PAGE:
Total number of language pairs: 508
Total number of translations (in millions): 14.6
New: Hungarian<>Romanian, Romanian<>Spanish
Improved: English<>Hungarian, English<>Romanian, English<>Russian
There are several ways to use this dictionary. The most common way is by word input (you must know which language the word is in) but you can also use your browser's search box and bookmarklets (or favelets).
Look at the complete list of languages: Available language pairs
There are two Japanese-English (and Japanese-French) dictionaries and one contains Kanji and Kana (Kana in English and French pair due to improved searching). For the same reason the Chinese dictionary contains traditional and simplified Chinese terms on one side and Pinyin and English terms on the other.
Perhaps the best way to enable dictionary search is through integration into the search field of your browser. To add EUdict alongside Google, Yahoo!, Amazon and other search engines in Mozilla Firefox or Internet Explorer, simply click on link after the title Browser integration, select appropriate language pair and confirm your decision. And you're ready to go; select EUdict from the drop-down list in search field (Firefox) or address bar (IE), input a word and press Enter. In Chrome, first click on a language pair and change the search keyword in the field 'Keyword' to a keyword (eg: 'eudict'). Afterwards, you simply type the chosen keyword in the address bar to start the search in the chosen dictionary.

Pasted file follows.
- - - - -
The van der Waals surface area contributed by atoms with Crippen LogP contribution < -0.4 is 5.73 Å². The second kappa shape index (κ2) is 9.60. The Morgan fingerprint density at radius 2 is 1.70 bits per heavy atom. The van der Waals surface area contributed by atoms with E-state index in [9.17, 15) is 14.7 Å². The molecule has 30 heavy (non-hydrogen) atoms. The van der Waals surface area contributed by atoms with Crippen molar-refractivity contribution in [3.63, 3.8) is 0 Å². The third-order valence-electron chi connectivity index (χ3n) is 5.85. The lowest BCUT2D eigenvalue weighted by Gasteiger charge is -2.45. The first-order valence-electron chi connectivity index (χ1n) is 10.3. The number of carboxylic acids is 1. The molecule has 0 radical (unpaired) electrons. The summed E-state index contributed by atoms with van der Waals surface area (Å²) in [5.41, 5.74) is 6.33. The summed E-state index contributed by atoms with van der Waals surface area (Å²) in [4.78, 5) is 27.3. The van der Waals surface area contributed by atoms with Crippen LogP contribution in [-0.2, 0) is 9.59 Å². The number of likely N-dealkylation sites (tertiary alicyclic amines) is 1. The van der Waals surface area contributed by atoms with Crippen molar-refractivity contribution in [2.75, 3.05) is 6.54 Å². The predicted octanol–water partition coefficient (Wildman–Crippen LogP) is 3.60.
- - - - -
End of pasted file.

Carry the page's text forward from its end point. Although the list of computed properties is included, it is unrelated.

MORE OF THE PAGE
If you want to type a character which isn't on your keyboard, simply pick it from a list of special characters. If you are unable to add a bookmarklet in Mozilla Firefox according to the instructions above, there is another way; right click on a link and select Bookmark this link… Now you can drag this link from Bookmarks to the Bookmarks Toolbar.
Instead of clicking the Search button, just press Enter. Although EUdict can't translate complete sentences, it can translate several words at once if you separate them with spaces or commas. Sometimes you can find translation results directly from Google by typing: eudict word. If you are searching for a word in Japanese (Kanji) dictionary and not receiving any results, try without Kana (term in brackets). If you are searching for a word in the Chinese dictionary and not receiving any results, try without Pinyin (term in brackets). Disable spellchecking in Firefox by going to Tools → Options → Advanced → Check my spelling as I type. Why not add a EUdict search form to your web site? Form
My name is Tomislav Kuzmic, I live in Croatia and this site is my personal project. I am responsible for the concept, design, programming and development. I do this in my spare time. To contact me for any reason please send me an email to tkuzmic at gmail dot com. Let me take this chance to thank all who contributed to the making of these dictionaries and improving the site's quality:
EUdict is online since May 9, 2005 and English<>Croatian dictionary on tkuzmic.com since June 16, 2003.